New research has found that 12 per cent of Britons have taken unscheduled time off work to go on holiday. The reasons for doing so were found to be running out of annual leave, too many people being off at the same time and it being too short notice to book off.
More than half of Britons have admitted to taking a day or more off work without permission, most commonly because of a hangover, because they overslept or because they want to go on a mini break or holiday. Diarrhoea and vomiting, the flu and family emergencies were the most common excuses given to do so, but 23 per cent were unfortunate enough to be found out.
The study polled 2,373 Britons over the age of 18*. All respondents disclosed that they were currently in full-time employment and had been on holiday at least once in the past two years. Initially it was found that more than half of Britons (54 per cent) have taken a day or more off work without permission from their employer. When asked what their reason for skiving off work was (and able to select more than one option), the top answers were found to be as follows:
- Because of a hangover – 41 per cent
- I overslept – 14 per cent
- To go on mini break/holiday – 12 per cent
- To attend a sports event – eight per cent
- To attend a music event/festival – five per cent
Focusing on those who had taken unscheduled time off work to go on a mini break or holiday, the top reasons for having to skive were found to be ‘I had no annual leave left’ (20 per cent), ‘there were too many people already booked off at the same time’ (16 per cent) and ‘it was too short notice to book off’ (14 per cent).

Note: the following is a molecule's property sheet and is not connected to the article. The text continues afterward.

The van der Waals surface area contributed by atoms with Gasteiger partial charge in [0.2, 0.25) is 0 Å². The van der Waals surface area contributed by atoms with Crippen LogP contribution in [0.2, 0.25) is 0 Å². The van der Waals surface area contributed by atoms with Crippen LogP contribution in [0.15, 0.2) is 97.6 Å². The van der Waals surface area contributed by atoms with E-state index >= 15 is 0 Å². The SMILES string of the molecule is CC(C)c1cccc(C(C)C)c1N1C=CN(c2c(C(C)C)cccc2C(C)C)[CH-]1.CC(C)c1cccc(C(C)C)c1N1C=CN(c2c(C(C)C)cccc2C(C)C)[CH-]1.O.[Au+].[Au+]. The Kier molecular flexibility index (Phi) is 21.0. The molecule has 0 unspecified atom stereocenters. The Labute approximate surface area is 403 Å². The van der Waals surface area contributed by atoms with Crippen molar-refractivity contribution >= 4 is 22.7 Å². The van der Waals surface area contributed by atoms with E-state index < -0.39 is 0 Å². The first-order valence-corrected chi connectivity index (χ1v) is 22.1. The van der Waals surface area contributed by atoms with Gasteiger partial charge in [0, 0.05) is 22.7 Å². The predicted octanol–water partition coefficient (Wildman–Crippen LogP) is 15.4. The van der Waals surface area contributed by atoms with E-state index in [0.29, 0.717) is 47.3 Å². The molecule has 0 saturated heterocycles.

The average time taken off by those who missed work to go on holiday was found to be 4 days, and the most popular destinations were found to be Spain (11per cent), Ireland (nine per cent) and Cape Verde (six per cent).
When asked what excuse they had given their employer prior to going on a mini break or holiday, the most popular excuses were revealed as ‘sickness and diarrhoea’ (22 per cent), ‘the flu’ (17 per cent) and ‘a family emergency’ (16 per cent).
Of those that had taken unscheduled time off work for to go away, it was found that almost a quarter (23 per cent) had been found out by their bosses. The most common ways in which they were exposed were ‘by posting a picture on social media’ (30 per cent), ‘a colleague let it slip’ (20 per cent) and ‘I couldn’t provide a valid sick note’ (16 per cent). 35 per cent of those that were caught were fired, whilst a further 46 per cent faced some form of disciplinary action.
Commenting on the results of the study, a spokesperson for www.Jetcost.co.uk, said:
Everybody loves a holiday, and everyone should have the right to one, but you need to follow the correct procedures with your place of work. It can be frustrating when told you are not allowed to take annual leave, especially at short notice or because others have already booked the time off, but if you give yourself enough time and book early enough, you can avoid this disappointment and the consequences that follow.
*undertaken by the team at flight-comparison site www.Jetcost.co.uk,